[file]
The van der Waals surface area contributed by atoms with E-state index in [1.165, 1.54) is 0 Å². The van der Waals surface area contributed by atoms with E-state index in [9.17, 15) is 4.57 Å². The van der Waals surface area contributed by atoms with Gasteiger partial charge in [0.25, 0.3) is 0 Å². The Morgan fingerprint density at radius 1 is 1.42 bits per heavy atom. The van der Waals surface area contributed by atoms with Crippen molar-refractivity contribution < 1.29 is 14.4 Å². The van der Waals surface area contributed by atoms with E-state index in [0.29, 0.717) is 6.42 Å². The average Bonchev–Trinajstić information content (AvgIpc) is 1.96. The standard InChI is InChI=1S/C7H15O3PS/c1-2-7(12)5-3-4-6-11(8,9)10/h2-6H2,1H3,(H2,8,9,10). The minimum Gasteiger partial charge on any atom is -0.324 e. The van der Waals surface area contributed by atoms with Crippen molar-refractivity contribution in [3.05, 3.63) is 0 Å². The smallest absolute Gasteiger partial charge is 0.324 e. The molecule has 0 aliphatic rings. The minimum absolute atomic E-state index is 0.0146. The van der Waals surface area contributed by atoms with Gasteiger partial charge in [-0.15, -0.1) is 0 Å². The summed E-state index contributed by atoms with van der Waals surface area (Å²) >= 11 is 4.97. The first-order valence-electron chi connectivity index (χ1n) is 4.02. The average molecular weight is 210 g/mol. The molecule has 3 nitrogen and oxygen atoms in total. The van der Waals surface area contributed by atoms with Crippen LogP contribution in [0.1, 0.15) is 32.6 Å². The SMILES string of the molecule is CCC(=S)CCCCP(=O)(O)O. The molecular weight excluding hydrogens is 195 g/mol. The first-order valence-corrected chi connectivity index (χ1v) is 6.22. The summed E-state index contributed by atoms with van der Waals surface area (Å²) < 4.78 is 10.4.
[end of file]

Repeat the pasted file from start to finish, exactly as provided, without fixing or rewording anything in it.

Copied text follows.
The van der Waals surface area contributed by atoms with E-state index in [1.165, 1.54) is 0 Å². The van der Waals surface area contributed by atoms with E-state index in [9.17, 15) is 4.57 Å². The van der Waals surface area contributed by atoms with Gasteiger partial charge in [0.25, 0.3) is 0 Å². The Morgan fingerprint density at radius 1 is 1.42 bits per heavy atom. The van der Waals surface area contributed by atoms with Crippen molar-refractivity contribution < 1.29 is 14.4 Å². The van der Waals surface area contributed by atoms with E-state index in [0.29, 0.717) is 6.42 Å². The average Bonchev–Trinajstić information content (AvgIpc) is 1.96. The standard InChI is InChI=1S/C7H15O3PS/c1-2-7(12)5-3-4-6-11(8,9)10/h2-6H2,1H3,(H2,8,9,10). The minimum Gasteiger partial charge on any atom is -0.324 e. The van der Waals surface area contributed by atoms with Crippen molar-refractivity contribution in [3.05, 3.63) is 0 Å². The smallest absolute Gasteiger partial charge is 0.324 e. The molecule has 0 aliphatic rings. The minimum absolute atomic E-state index is 0.0146. The van der Waals surface area contributed by atoms with Gasteiger partial charge in [-0.15, -0.1) is 0 Å². The summed E-state index contributed by atoms with van der Waals surface area (Å²) >= 11 is 4.97. The first-order valence-electron chi connectivity index (χ1n) is 4.02. The average molecular weight is 210 g/mol. The molecule has 3 nitrogen and oxygen atoms in total. The van der Waals surface area contributed by atoms with Crippen LogP contribution in [0.1, 0.15) is 32.6 Å². The SMILES string of the molecule is CCC(=S)CCCCP(=O)(O)O. The molecular weight excluding hydrogens is 195 g/mol. The first-order valence-corrected chi connectivity index (χ1v) is 6.22. The summed E-state index contributed by atoms with van der Waals surface area (Å²) < 4.78 is 10.4.